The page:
Shimon Wincelberg, 80, a television writer and Broadway playwright, died of an undisclosed ailment Sept. 29 at a nursing home in Los Angeles.
He wrote nearly 100 scripts for television shows, including "Law & Order," "Naked City," "Mannix," "Police Woman," "Star Trek," "Gunsmoke," "Have Gun -- Will Travel" and "Lost in Space." He also wrote the 1959 Broadway play "Kataki," inspired by his World War II service in Army intelligence.
Mr. Wincelberg, who was born in Germany, started his career as a short-story writer for the New Yorker, Harper's Bazaar and Punch magazines. He mentored many Orthodox Jews in Hollywood and wrote a segment of "Have Gun -- Will Travel" about a Jewish immigrant in the Old West.
Katherine E. Keough
Katherine E. Keough, 61, president of St. John Fisher College in Pittsford, N.Y., died Sept. 25 of bone cancer at her home in Pittsford. She also chaired the Buffalo branch of the Federal Reserve Bank of New York.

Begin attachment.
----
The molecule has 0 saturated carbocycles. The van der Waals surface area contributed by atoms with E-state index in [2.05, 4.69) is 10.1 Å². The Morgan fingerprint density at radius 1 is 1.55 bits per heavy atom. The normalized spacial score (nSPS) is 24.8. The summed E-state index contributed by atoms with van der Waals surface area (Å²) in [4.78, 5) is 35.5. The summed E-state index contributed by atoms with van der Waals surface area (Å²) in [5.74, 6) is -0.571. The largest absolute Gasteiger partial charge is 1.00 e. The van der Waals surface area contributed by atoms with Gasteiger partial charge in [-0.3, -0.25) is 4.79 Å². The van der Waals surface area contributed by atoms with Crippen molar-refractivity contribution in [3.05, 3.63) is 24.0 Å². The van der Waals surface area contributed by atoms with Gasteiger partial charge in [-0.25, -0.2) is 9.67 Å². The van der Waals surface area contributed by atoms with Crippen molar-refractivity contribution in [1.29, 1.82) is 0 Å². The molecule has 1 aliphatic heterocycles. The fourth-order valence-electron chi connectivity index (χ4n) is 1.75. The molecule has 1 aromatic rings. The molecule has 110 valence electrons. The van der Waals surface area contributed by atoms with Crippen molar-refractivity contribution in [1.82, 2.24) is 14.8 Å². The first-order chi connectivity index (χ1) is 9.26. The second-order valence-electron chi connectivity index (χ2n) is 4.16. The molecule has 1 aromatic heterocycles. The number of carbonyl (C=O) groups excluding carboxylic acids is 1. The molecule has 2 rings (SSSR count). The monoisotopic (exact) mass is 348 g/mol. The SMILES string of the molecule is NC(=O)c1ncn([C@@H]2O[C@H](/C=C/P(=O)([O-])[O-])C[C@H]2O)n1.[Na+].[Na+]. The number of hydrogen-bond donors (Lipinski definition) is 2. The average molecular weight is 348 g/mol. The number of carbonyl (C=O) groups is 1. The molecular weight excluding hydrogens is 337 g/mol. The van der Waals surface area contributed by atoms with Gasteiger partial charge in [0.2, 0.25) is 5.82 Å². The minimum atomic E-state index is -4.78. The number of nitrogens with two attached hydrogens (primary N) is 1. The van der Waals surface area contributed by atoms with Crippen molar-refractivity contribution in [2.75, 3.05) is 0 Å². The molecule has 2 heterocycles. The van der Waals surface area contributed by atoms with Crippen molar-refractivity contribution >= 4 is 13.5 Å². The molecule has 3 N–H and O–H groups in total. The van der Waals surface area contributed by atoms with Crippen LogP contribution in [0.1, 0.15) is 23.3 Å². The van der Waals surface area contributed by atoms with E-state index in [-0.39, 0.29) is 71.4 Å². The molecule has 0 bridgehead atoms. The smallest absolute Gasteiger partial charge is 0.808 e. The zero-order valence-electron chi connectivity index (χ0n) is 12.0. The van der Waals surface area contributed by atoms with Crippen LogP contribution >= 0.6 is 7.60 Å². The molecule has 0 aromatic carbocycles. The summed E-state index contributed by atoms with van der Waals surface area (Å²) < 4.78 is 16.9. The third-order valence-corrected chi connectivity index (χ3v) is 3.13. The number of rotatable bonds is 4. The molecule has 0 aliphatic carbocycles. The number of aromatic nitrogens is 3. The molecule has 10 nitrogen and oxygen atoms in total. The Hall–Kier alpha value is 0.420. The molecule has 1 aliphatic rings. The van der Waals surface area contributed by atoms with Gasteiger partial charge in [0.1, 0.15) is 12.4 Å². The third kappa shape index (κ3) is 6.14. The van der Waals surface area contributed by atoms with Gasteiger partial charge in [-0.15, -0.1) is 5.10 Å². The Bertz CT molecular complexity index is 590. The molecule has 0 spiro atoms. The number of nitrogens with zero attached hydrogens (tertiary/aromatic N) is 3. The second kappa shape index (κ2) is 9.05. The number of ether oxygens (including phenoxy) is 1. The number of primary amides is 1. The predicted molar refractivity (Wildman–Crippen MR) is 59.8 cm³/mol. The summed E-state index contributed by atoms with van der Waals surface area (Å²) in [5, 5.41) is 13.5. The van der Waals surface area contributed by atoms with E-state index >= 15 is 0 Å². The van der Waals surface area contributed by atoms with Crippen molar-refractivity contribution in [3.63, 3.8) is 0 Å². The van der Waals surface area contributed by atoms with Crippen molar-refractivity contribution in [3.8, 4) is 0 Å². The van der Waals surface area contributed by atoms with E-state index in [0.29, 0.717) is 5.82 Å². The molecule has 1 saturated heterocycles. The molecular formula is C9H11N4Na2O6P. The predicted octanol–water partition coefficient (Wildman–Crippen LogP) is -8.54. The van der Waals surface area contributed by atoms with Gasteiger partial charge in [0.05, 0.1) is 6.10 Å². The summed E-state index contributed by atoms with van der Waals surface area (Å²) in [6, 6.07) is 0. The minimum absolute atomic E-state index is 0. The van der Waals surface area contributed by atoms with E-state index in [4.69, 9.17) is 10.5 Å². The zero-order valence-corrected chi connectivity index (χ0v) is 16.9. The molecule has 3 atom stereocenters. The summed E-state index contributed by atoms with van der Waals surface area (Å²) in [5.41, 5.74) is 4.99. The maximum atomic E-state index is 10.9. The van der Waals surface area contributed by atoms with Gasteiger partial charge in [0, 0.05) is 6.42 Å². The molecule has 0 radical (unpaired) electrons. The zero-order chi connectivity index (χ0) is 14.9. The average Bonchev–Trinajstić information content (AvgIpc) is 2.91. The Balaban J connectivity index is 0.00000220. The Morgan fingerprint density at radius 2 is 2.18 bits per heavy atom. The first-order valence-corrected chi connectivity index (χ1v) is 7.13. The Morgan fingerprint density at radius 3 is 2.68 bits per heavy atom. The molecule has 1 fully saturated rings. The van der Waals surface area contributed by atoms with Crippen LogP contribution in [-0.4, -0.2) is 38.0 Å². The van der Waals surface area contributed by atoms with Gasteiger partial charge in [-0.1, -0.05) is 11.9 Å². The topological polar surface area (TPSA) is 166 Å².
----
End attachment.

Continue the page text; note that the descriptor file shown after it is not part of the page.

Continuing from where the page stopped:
During the Iranian hostage crisis from 1979 to 1981, Dr. Keough, whose husband was held hostage for 444 days, was president of the Family Liaison Action Group, an advocacy organization for families of the hostages. Her husband, William F. Keough, died in 1985.
Dr. Keough held academic positions at Queens College in New York, Xavier University in Cincinnati and Canisius College in Buffalo before she was named president of St. John Fisher in 1996.
Gertrude Dunn, 72, who played in the women's professional baseball league immortalized in the 1992 film "A League of Their Own," died when the single-engine plane she was flying crashed Sept. 29 near Avondale, Pa.
In 1952, Ms. Dunn was voted rookie of the year after leading her team to the championship of the All-American Girls Professional Baseball League.
After the league folded in 1954, she attended West Chester State College in Pennsylvania, where she majored in physical education and played on the U.S. national field hockey and lacrosse teams. She was a member of the U.S. Field Hockey Hall of Fame.